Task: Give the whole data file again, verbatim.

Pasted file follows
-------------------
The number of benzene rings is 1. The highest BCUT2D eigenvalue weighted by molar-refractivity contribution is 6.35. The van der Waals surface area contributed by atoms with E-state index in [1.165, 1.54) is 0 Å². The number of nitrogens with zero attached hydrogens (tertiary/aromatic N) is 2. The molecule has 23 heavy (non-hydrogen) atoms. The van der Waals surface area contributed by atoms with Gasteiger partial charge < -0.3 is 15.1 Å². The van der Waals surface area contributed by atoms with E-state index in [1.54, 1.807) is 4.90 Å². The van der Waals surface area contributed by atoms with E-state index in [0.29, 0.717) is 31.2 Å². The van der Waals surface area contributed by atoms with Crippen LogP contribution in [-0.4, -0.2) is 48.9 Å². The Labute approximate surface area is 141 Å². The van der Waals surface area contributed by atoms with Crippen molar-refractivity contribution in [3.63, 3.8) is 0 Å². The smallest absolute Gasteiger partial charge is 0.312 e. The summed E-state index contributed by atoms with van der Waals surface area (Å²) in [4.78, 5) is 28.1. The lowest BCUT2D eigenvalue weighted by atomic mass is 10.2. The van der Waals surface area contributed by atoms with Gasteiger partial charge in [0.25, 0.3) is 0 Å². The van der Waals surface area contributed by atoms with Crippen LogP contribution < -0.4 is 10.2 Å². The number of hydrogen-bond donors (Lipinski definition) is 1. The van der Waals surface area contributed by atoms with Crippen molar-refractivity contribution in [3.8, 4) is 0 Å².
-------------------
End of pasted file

The number of benzene rings is 1. The highest BCUT2D eigenvalue weighted by molar-refractivity contribution is 6.35. The van der Waals surface area contributed by atoms with E-state index in [1.165, 1.54) is 0 Å². The number of nitrogens with zero attached hydrogens (tertiary/aromatic N) is 2. The molecule has 23 heavy (non-hydrogen) atoms. The van der Waals surface area contributed by atoms with Gasteiger partial charge < -0.3 is 15.1 Å². The van der Waals surface area contributed by atoms with E-state index in [1.54, 1.807) is 4.90 Å². The van der Waals surface area contributed by atoms with E-state index in [0.29, 0.717) is 31.2 Å². The van der Waals surface area contributed by atoms with Crippen LogP contribution in [-0.4, -0.2) is 48.9 Å². The Labute approximate surface area is 141 Å². The van der Waals surface area contributed by atoms with Crippen molar-refractivity contribution in [3.63, 3.8) is 0 Å². The smallest absolute Gasteiger partial charge is 0.312 e. The summed E-state index contributed by atoms with van der Waals surface area (Å²) in [4.78, 5) is 28.1. The lowest BCUT2D eigenvalue weighted by atomic mass is 10.2. The van der Waals surface area contributed by atoms with Gasteiger partial charge in [0.25, 0.3) is 0 Å². The van der Waals surface area contributed by atoms with Crippen LogP contribution < -0.4 is 10.2 Å². The number of hydrogen-bond donors (Lipinski definition) is 1. The van der Waals surface area contributed by atoms with Crippen molar-refractivity contribution in [3.8, 4) is 0 Å².